What is your horse afraid of? Noise anxiety examined in study

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Researchers in Italy describe noise anxiety as a widespread behavioral problem among horses.
Photo by Don Sniegowski

Noise anxiety is a widespread behavioral problem among horses, Italian researchers report, with the most anxious animals often showing no signs of improvement over time.

The distress arising from noise can lead to negative welfare consequences for horses, Maria Giorgia Riva and her fellow researchers wrote in the journal Animals.

Noise anxiety is an over-reaction to loud noises commonly seen in pets. It can greatly affect not only their welfare, but their management.

“Being a prey species, horses evolved to rapidly react to potential danger and loud noises may be perceived as such,” they said.

“Therefore, they can exhibit several anxiety behaviors during noisy events, including sweating, trembling and escape attempts, which may cause severe accidents for the horse and the rider/handler.”

Researchers in the University of Turin study set out to investigate, through a online survey, how British and American owners perceived the severity of noise anxiety in their horses, the management strategies they employed, and how effective they proved to be.

The questionnaire was shared via social networking and advertised as “What is your horse afraid of?”.

A total of 1836 questionnaires were filled out, with two-thirds of the responses from the United Kingdom.

In all, 409 owners, or 22 percent, reported that their horse had shown unusual behavior during a noise event.

The researchers found that horses affected by noise anxiety tended to cluster into one of two groups, very anxious or slightly anxious.

Very anxious horses were reported to have a higher frequency of anxiety behaviors, had a higher frequency of signs of noise reactivity, and their anxiety did not improve with time.

The most used management strategies consisted of providing hay throughout the night (especially during fireworks), turning horses either in or out depending on the circumstances, or moving them to a paddock. However, most of these techniques were reported to be effective only in the slightly anxious subjects.

Providing hay throughout the night was more likely to be a very effective management strategy in only the slightly anxious horses, the study team reported.

Horses injured during noise events were more likely to be clustered in the very anxious group.

The most common observed behavior in anxious horses was fence or box walking and running, followed by sweating.

Other signs reported by owners included appetite loss, diarrhea, fence breaking, weaving, bucking, trembling, vocalisation, and fever. Even though fever showed up rarely in the survey, three participants observed an increase in body temperature in their horses during noise anxiety.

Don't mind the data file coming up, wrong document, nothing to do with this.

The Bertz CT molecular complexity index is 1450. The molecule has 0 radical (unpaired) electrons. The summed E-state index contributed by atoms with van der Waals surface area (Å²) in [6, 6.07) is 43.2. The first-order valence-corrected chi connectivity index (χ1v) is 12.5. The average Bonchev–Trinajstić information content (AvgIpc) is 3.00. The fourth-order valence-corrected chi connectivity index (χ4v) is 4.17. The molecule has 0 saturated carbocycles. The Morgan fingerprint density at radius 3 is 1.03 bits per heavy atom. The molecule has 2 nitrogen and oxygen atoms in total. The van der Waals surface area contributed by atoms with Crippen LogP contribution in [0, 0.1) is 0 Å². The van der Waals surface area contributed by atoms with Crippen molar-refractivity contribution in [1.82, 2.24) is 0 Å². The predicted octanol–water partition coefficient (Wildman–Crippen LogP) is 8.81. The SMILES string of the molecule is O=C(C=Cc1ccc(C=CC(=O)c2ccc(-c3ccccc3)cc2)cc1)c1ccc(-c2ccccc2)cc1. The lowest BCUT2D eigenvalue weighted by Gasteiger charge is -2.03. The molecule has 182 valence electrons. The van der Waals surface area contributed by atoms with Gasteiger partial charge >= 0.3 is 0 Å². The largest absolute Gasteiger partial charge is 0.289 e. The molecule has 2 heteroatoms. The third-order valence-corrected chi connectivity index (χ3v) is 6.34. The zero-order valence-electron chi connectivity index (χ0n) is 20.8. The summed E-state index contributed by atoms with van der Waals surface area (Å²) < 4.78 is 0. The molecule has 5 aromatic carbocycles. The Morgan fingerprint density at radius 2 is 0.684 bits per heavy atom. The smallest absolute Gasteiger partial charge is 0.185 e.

Anxious behaviors were limited to the duration of the noisy event for 80% of the horses in the slightly anxious group, compared to 49% in the very anxious group.

“In some cases, especially with very anxious subjects, anxious behaviors lasted up to two hours after the noisy event ended (35%) or even until the next day or longer (14%).”

The results, they said, confirmed that noise anxiety is a growing behavioral problem that can lead to important welfare concerns for horses. Severe noise anxiety can trigger physiological impacts, such as gastrointestinal signs and sweating, and behavioral consequences, such as running or breaking fences.

Horse owners on both sides of the Atlantic reported being quite concerned about noise anxiety in their horses, particularly among those whose horses have severe noise anxiety-related problems.

They suggest that new management strategies should be considered, including the use of medicinal products, to reduce behavioral and physiological signs and help horses cope with noisy events. Owners of very anxious horses were more receptive to the idea of using such products than owners of slightly anxious horses.

The study team comprised Riva, Michela Minero, Sara Barbieri and Emanuela Dalla Costa, all with the University of Turin; Francesca Dai, with Il Rifugio degli Asinelli (an Italian donkey refuge), and Mirja Huhtinen, with the Orion Corporation in Finland.

Riva, M.G.; Dai, F.; Huhtinen, M.; Minero, M.; Barbieri, S.; Dalla Costa, E. The Impact of Noise Anxiety on Behavior and Welfare of Horses from UK and US Owner’s Perspective. Animals 2022, 12, 1319. https://doi.org/10.3390/ani12101319

The study, published under a Creative Commons License, can be read here

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